Athens: Greek police fired tear gas and protesters hurled firebombs on Thursday as more than 40,000 people took to the streets to slam the government and voice outrage at last month’s train disaster that killed 57 people.
Television footage showed clashes breaking out at Syntagma Square near parliament in central Athens.
Police fired tear gas and stun grenades as demonstrators tried to surround them, hurling firebombs and rocks.
As protesters retreated, they smashed traffic lights and shop windows and set rubbish bins on fire, AFP reporters said.
The February 28 tragedy exposed decades of safety failings in Greek railways and has put major pressure on the conservative government ahead of national elections.
Police said 25,000 people protested in Athens on Thursday, as well as around 8,500 in each of the country’s next largest cities, Thessaloniki and Patras. Brief clashes also broke out in Patras, police said.
Thursday’s protests were accompanied by a 24-hour strike - the biggest yet in days of industrial action that followed the disaster - this time called by Greece’s leading private as well as public sector unions.
The walkout shut down the civil service, flights and ferries.
‘Things have to change’
Many of protesters urged the government of Prime Minister Kyriakos Mitsotakis to resign over what is the country’s deadliest rail accident.
“This crime will not be forgotten,” demonstrators from the country’s communist union PAME chanted as the crowd marched towards parliament in Athens.
Students shouted “murderers” and marchers threw flyers of Mitsotakis wearing a stationmaster’s cap, captioned “it’s everyone’s fault but mine”.
The rail disaster occurred shortly before midnight when a passenger train crashed head-on into a freight train in central Greece after both were mistakenly left running on the same track.
Most of the passengers were students returning from a holiday weekend.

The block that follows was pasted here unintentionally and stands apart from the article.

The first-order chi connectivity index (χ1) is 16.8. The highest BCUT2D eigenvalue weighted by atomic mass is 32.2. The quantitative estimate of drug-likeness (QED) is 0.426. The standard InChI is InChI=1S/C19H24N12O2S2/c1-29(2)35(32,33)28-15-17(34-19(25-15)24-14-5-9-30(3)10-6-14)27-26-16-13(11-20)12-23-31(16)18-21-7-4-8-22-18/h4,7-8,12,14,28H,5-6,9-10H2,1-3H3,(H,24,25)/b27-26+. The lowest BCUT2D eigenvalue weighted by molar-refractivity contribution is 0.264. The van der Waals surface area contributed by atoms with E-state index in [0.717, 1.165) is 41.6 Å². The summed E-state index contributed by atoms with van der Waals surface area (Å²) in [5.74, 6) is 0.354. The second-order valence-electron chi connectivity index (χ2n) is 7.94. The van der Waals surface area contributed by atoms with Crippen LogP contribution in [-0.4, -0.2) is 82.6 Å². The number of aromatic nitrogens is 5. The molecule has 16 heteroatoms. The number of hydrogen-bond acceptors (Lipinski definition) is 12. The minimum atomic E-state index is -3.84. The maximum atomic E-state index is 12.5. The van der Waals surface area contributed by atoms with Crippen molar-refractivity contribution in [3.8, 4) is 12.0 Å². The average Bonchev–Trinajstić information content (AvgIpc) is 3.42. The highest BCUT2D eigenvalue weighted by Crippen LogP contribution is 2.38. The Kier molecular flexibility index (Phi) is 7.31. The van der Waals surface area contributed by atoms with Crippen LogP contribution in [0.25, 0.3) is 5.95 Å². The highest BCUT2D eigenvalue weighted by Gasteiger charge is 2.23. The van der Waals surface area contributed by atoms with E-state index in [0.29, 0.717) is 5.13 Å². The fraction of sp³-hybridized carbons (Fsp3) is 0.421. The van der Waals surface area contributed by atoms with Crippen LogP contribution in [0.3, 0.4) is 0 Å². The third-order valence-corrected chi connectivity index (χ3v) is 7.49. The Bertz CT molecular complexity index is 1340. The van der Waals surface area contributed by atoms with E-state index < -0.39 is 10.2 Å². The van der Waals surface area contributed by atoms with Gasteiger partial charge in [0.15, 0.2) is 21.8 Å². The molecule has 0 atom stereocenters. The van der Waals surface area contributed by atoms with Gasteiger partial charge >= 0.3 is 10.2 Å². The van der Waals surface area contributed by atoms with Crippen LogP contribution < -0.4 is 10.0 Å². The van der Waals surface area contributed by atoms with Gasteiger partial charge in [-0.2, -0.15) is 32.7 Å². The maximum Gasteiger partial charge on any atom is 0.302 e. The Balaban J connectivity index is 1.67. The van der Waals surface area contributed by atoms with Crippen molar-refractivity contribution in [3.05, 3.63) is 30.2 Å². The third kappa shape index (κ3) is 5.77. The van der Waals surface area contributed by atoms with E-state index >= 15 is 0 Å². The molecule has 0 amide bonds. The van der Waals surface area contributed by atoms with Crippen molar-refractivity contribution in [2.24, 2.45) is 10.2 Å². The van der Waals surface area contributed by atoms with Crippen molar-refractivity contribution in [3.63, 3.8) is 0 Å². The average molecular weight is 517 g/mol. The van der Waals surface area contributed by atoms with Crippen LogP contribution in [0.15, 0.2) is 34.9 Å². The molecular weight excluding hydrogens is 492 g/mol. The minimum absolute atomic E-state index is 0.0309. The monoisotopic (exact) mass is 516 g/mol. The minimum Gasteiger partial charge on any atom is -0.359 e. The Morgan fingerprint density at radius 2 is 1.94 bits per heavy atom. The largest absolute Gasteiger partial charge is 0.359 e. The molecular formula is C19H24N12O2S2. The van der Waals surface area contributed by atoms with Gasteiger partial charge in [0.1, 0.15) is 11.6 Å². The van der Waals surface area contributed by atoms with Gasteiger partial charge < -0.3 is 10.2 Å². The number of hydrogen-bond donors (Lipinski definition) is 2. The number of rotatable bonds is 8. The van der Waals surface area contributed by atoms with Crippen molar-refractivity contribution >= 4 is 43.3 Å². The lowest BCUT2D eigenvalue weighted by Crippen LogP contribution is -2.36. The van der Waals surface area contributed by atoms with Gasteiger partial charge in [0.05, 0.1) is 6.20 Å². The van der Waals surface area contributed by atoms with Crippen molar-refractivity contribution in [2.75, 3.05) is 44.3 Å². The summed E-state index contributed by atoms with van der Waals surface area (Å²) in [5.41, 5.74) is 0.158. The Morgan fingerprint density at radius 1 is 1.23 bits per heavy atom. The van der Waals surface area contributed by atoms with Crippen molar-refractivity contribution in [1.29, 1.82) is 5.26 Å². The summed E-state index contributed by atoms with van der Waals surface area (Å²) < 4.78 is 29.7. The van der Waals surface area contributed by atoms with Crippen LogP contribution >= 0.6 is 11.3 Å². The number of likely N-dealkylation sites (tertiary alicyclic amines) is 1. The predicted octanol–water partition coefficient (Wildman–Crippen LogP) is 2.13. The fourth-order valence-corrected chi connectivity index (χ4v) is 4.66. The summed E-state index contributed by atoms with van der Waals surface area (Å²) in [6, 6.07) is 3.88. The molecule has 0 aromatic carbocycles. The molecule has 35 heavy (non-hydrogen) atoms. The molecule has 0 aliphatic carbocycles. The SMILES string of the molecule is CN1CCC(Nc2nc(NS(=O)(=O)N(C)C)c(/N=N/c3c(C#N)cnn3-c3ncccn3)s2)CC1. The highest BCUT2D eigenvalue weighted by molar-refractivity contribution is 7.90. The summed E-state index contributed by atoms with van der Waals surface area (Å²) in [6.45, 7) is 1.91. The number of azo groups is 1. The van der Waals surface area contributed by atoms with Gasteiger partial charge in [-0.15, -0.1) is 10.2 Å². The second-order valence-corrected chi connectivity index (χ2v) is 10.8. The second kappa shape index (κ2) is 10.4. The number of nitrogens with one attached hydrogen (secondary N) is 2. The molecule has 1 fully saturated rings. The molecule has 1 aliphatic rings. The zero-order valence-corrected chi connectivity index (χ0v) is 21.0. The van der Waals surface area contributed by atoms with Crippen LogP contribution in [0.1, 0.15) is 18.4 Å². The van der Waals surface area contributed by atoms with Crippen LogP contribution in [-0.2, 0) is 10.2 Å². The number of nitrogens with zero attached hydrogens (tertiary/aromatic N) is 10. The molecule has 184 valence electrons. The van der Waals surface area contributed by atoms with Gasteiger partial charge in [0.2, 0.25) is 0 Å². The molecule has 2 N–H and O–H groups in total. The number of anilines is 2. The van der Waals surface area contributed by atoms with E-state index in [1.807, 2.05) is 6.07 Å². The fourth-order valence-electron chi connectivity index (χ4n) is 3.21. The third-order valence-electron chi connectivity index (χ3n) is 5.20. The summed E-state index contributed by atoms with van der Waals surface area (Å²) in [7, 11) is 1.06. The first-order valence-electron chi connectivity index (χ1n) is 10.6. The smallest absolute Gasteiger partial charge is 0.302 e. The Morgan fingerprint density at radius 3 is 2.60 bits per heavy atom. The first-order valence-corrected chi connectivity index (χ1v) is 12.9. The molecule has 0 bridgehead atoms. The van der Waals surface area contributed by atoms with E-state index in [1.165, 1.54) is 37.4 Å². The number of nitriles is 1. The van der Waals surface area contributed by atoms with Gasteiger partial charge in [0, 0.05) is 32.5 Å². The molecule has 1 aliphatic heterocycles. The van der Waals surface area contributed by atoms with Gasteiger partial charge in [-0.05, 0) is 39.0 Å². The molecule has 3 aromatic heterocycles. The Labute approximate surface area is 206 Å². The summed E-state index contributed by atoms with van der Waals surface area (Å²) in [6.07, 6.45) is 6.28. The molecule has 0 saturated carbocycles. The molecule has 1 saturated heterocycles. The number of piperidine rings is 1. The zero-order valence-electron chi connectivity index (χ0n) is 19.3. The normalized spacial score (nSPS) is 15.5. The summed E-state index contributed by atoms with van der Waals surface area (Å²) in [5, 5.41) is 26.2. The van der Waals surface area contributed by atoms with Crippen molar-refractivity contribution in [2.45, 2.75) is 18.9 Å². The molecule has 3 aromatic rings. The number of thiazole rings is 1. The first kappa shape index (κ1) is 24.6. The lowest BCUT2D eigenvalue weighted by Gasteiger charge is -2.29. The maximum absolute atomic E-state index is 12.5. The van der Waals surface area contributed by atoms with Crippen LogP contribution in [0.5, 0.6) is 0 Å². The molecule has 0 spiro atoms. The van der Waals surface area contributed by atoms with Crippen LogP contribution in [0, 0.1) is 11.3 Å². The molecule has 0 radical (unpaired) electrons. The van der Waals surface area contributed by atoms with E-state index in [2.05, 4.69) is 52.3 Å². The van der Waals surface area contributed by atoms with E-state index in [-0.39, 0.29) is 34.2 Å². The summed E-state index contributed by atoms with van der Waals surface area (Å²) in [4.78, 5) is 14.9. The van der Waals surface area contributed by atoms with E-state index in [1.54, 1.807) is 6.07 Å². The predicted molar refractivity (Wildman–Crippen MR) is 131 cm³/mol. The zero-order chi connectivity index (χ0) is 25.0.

“Things have to change in this country, we simply cannot mourn all these deaths,” said Athens’ protester Stavroula Hatzitheodorou, in reference to deadly wildfires that have gripped Greece in recent years as well as the train crash.
“We hope that things will change in these elections,” Hatzitheodorou, who works in the private sector, told AFP.
A stationmaster and three other railway officials have been charged, but public anger has focused on long-running mismanagement of the network and the country has been rocked by a series of sometimes violent mass protests.
Last week, some 65,000 people took part in demonstrations around the country, including around 40,000 in Athens.
In addition to the 57 people who were killed, several victims remain in hospital, including one passenger who is fighting for his life.
The Italian state-owned company operating rail services in Greece, Hellenic Train, said those hurt in the accident and the families of the dead would each between 5,000 and 42,000 euros ($44,600) “to cover immediate needs.”
“This is in no way an admission of responsibility” the company stressed late Wednesday.
The father of one passenger who died rejected the offer.
“We don’t want their money... this was mass murder, I refuse to accept an apology from murderers,” Pavlos Aslanidis told Alpha TV on Thursday.
“Had this been a serious country, everybody at the transport ministry would be in handcuffs,” he said.
Greece’s transport minister resigned after the crash and Mitsotakis has sought to soothe public anger by repeatedly apologising and vowing a transparent probe.
Rail traffic ground to a complete halt across the country after the accident, although acting Transport Minister Georgios Gerapetritis said this week that services would gradually resume from March 22.
Gerapetritis said a report by experts investigating the tragedy will be delivered in a month’s time.
Investigators have separately opened a probe into possible railway funds mismanagement over the last 15 years.
Gerapetritis and former transport ministers will appear before a parliamentary committee next Monday to answer lawmakers’ questions on the tragedy.
With public anger mounting before elections expected in May, Mitsotakis has seen a 7.5-point lead in the polls slashed to just over three percent in recent surveys.
He has come under fire for blaming “human error” for the accident and the stationmaster on duty at the time, who allegedly routed the trains onto the same stretch of track by accident.
But railway unions had long been warning about problems on the underfunded and understaffed train network.
Mitsotakis had been expected to set an April election date. Ballots are now expected in May.